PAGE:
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Aviation firms not yet hedging on jet fuel costs

Aviation firms not yet hedging on jet fuel costs
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First Published: Thu, Jan 29 2009. 12 40 AM IST

Opportunistic deals: UB Group president A.K. Ravi Nedungadi says Kingfisher Airlines has been studying hedging possibilities from time to time and has asked its in-house team to make recommendations.
Opportunistic deals: UB Group president A.K. Ravi Nedungadi says Kingfisher Airlines has been studying hedging possibilities from time to time and has asked its in-house team to make recommendations.
Updated: Thu, Jan 29 2009. 12 40 AM IST
Mumbai: At a time when crude oil has fallen to less than $44 (Rs2,151.60), domestic airlines aren’t yet hedging on jet fuel prices because of their relative inexperience in it and an instance of hedging contracts going awry, industry insiders said.
Nine months after the Reserve Bank of India allowed airlines to hedge fuel purchases, surprisingly little has been done by aviation firms to bring in some predictability in their biggest expense: jet fuel prices, which account for at least 40% of an airline’s operating costs.
Opportunistic deals: UB Group president A.K. Ravi Nedungadi says Kingfisher Airlines has been studying hedging possibilities from time to time and has asked its in-house team to make recommendations. Hemant Mishra / Mint
Kingfisher Airlines Ltd, the country’s second largest airline by passengers, says it is only “opportunistically hedging since it is a double-edged sword” and has taken hedges to cover just 10% of its purchases, according to A.K. Ravi Nedungadi, president and chief financial officer of the UB Group, which controls the carrier. The uncertainty over crude oil prices and the recent instance of hedging contracts going awry at Texas, US-based Southwest Airlines Co. that had it posting losses for the first time in 17 years have also jinxed airline companies.
“Southwest’s experience is a good lesson in hedging. And we are studying hedging possibilities time to time and asked our in-house team to make recommendations on the matter,” Nedungadi said.
Southwest Airlines posted losses in the September quarter for the first time since 1991 as it took on part of its estimated $300 million charges related to fuel hedging arrangements.
The carrier, which posted its second straight loss in the three months to December, had been feted in the industry just months before as a role model to follow as it used hedges to control fuel costs when its peers bled.
The airline, otherwise considered a role model in the industry for how it manages to keep costs low, may burn cash further as it has already hedged 75% of its estimated 2009 fuel purchases at prices set to $73 a barrel of oil and 50% of its 2010 purchases at $90 a barrel—exposures the airline is trying to pare rapidly.
“...we substantially reduced our net fuel hedge position to approximately 10% of our estimated fuel gallons in each year from 2009 through 2013. The current market value (as of 20 January) of our net fuel derivative contracts for 2009 through 2013 reflects a net liability of approximately $1 billion,” Gary C. Kelly, Southwest chief executive said in a statement announcing the December quarter results.
Mark Martin, an aviation analyst at audit and consulting firm KPMG, said hedging makes sense when prices are going up and that nobody wants to lock their cash if fuel is cheap in the open market.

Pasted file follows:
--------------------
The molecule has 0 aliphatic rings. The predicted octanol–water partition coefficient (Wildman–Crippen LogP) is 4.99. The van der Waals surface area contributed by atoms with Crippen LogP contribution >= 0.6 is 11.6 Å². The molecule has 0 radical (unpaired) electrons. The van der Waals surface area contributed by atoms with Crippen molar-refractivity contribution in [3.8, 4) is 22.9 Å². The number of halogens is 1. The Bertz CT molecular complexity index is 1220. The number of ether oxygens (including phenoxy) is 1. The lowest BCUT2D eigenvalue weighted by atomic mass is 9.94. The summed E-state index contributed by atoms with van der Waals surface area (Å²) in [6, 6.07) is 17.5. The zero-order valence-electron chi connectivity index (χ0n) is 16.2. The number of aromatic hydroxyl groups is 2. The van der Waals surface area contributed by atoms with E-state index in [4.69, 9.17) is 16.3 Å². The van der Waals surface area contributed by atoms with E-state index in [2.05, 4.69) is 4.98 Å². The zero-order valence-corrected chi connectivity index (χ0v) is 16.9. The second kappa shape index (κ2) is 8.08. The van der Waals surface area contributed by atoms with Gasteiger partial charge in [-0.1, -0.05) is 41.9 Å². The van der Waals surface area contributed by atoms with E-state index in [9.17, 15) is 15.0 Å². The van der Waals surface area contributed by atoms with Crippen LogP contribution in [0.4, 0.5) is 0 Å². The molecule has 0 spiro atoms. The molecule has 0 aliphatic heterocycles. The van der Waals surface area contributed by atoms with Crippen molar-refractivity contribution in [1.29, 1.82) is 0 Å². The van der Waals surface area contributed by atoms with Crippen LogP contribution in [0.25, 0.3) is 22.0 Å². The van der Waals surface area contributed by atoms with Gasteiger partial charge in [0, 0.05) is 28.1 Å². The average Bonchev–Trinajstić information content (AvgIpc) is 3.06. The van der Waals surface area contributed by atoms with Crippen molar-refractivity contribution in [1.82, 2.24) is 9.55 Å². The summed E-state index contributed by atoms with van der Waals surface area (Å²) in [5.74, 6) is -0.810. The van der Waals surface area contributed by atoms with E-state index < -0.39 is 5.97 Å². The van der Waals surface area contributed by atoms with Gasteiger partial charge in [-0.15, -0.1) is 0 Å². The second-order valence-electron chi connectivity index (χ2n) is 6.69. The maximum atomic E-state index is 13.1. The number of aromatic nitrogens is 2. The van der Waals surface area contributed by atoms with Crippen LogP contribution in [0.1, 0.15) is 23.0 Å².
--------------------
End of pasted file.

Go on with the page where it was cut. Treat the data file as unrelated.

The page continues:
Not just that, Chennai-based full service airline Paramount Airways Ltd’s managing director M. Thiagarajan said, “Some of the research houses are forecasting that the crude oil prices will further fall below $25 a barrel.”
National Aviation Co. of India Ltd, or Nacil, that runs Air India, the only airline allowed to hedge fuel purchases before April last year, had hedged around 10% of its fuel requirements four years ago, but has since discontinued it.
“At present, we are not hedging. We are looking at (an) appropriate time for hedging. Falling oil prices need not necessarily mean that we should start hedging,” said Nacil executive director for corporate communications, Jitendra Bhargava.
Rival and country’s largest private carrier Jet Airways (India) Ltd had also hedged a small percentage of its fuel requirements but has no plans to hedge any more soon.
“Since there is some amount of fund involved regarding paying for banks and others, it will be difficult for airlines to look at hedging options immediately,” said K.G. Vishwanath, senior general manager for management information systems and investor relations at the airline, referring to the losses the Indian airline industry is making. “However, we are talking to oil companies on this matter.”
Both Wadia group’s GoAirlines (India) Pvt. Ltd, which runs low-fare carrier GoAir, and IndiGo, a New Delhi-based low-fare airline operated by InterGlobe Aviation Pvt. Ltd, have no hedges in place, or immediate plans to enter into such contracts.
Gurgaon-based low-fare carrier SpiceJet Ltd has been an early starter in hedging aviation fuel purchases. The airline started hedging its fuel risk on the Multi Commodity Exchange, the only bourse in India offering fuel hedge contracts from September, with help from brokerage Karvy Comtrade Ltd.
Initially, the airline made wrong calls. “But now we are happy and we are hedging up to 40% of our total fuel uplift,” said a senior SpiceJet executive, who did not want to be named, adding that it is difficult to predict whether it will increase hedging exposures soon.
pr.sanjai@livemint.com
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First Published: Thu, Jan 29 2009. 12 40 AM IST